13. Darrell Hazell, Purdue Boilermakers
A very quick way to sink to the bottom in football is to struggle in the trenches, and the Boilermakers did just that, falling from 6-7 to 1-11 in Hazell's first year. Of course, Kevin Wilson did the same, too. Barry Alvarez and Kirk Ferentz went 1-10 in their first years at Wisconsin and Iowa, respectively. Lou Holtz had gone winless in his first year at South Carolina. Sometimes this happens.
However, it is hard to look at a season this bad and not raise serious questions about the entire program from Hazell on down. It wasn't just that Purdue was bad. It was that Purdue wasn't even competitive and couldn't perform the most basic tasks a college football team is asked to perform. The returning players from the Hope era somehow got worse and there were no all-star freshmen to immediately replace them. The 2014 recruiting class, barring some major miracles, is not looking like a program-changer on paper, either.
The Boilermakers are now going to be less experienced on the line, but the two quarterbacks are entering their second seasons. Obviously, Hazell and the entire staff are knowledgeable about the game of football, and Hazell served as an assistant head coach at Ohio State under Tressel. In situations like this, it's possible that they are not able to communicate or teach the players in a way that actually reaches them. That's just a suspicion, however. But listening to some of the coaches, I have been underwhelmed.
14. Tim Beckman, Illinois Fighting Illini
Beckman is 1-15 in the Big Ten. Cubit has been terrific, and recruiting is on a slight uptick in Illinois. Still, this hire didn't impress me off the bat, and it hasn't born a lot of fruit since. Growth has been slow.
Hitting the Links Loves Big Ten Football
There's been a lot of good talking about Michigan amongst the fans over the last year. To add to that, I also feel like there are some things to collectively be talked about (and emotions to be let out) regarding our rivalry with Ohio State. That's only something we can do as a collective, but in the meantime, here are some extra links about the Buckeyes, starting with some more coverage of Braxton Miller's injury and the fallout from that.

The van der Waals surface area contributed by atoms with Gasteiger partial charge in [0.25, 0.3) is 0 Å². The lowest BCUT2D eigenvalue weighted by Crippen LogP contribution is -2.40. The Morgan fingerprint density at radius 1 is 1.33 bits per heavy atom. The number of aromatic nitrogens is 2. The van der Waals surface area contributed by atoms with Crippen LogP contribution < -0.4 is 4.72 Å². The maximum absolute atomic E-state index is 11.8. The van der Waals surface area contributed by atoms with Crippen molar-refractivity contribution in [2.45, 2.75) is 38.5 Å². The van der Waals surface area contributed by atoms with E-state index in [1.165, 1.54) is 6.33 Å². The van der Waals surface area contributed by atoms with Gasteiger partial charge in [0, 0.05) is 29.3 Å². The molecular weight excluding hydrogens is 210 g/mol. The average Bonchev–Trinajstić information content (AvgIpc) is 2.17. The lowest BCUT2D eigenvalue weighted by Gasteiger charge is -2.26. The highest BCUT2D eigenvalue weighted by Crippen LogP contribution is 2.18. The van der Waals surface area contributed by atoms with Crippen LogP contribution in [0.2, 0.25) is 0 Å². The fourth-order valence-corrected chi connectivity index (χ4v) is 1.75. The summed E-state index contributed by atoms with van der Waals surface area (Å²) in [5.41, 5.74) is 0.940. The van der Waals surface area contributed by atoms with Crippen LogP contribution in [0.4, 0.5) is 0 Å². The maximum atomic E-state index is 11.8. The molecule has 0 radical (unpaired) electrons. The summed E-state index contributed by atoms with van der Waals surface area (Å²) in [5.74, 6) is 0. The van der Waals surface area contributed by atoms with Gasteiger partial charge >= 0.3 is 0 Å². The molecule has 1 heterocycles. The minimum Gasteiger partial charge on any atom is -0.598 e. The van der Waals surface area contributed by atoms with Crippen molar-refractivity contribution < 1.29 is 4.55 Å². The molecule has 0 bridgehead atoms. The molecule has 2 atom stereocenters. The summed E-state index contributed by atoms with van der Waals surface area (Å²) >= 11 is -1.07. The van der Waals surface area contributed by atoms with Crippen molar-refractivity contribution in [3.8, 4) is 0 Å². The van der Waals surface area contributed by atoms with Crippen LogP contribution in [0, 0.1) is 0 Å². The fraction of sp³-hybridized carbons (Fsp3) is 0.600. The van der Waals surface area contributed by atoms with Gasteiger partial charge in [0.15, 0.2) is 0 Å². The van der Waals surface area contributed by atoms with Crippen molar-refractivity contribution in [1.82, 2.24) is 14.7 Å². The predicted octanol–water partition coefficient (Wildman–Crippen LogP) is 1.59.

Before we get to that, however, here is one of the best reads out of MLive in quite some time.
The Buckeyes have been busy in the offseason, including some recent upgrades to OSU's stadium.
Great coaches will find a way to maximize what they have available, and Meyer's gotten even stronger at that regard, adding Ash and Johnson.
Division predictions, Offensive and Defensive Player of the Year predictions, and dark horse candidates.
Nobody will probably make an All-Big Ten list (outside of Jeff Heuerman), but there are options and some very dangerous weapons in this group.
Still a long way to go, of course - two full seasons before 2016 Signing Day.
Iowa does indeed look more stocked than it has been for some time.
This is a really cool feature TDG is doing. Look for Campbell to be a potential breakout player for Minnesota's linebacking corps.
The Champaign Room looks around at Northwestern and Notre Dame, and sees an opportunity.
I confess, I'm starting to really dislike Rutgers. We'll see if their prediction of impressing all of us will come to fruition.
This is a solid list, but I don't think I've seen one yet where Northwestern ranked itself lower than the upper half of the Big Ten.
Mike Sadler, the punter, was granted Second Team All-America by Sports Illustrated this past week. Also, that's a very nice fake punt.
Purdue will go with more of a 4-3/3-4 hybrid, and the use of some 3-4 will give them some avenues to manufacture pass rush, potentially. The offensive line is the crux, though, and their season rests on that.
I guess I'm including them as a Big Ten team. Read up on a ND fan's impression of how the suspensions affect the Fighting Irish, of the Big Ten West.
He should return at some point in the season, possibly early.
Next man up - they're a machine.
Very difficult to stop when Wilson sets up trips on the one side and runs Coleman up the middle.
This is a smooth-looking play on an 8-yard gain.
Here's some buzz around camp as the Badgers prepare for LSU.
The tight end hasn't been a big part of Michigan State's game, but they'll be looking for a bigger role for the sophomore Price.
Off Tackle Empire is wrapping up its off-season previews; this also includes several links to earlier Michigan-related OTE material. Also, the OTE writers all give their predictions for how many wins Michigan will get.
This will definitely be one of the more interesting defenses to watch this year.
Illinois used some creative offensive formations last year, to great effect: Nathan Scheelhaase jumped from 1,361 yards to 3,272 last year. Lunt could be making some noise, in other words, if Cubit is as good as he looked at offensive coordinator.
It will be interesting to be able to watch Penn State play so early on August 30th (8:30 am on ESPN2).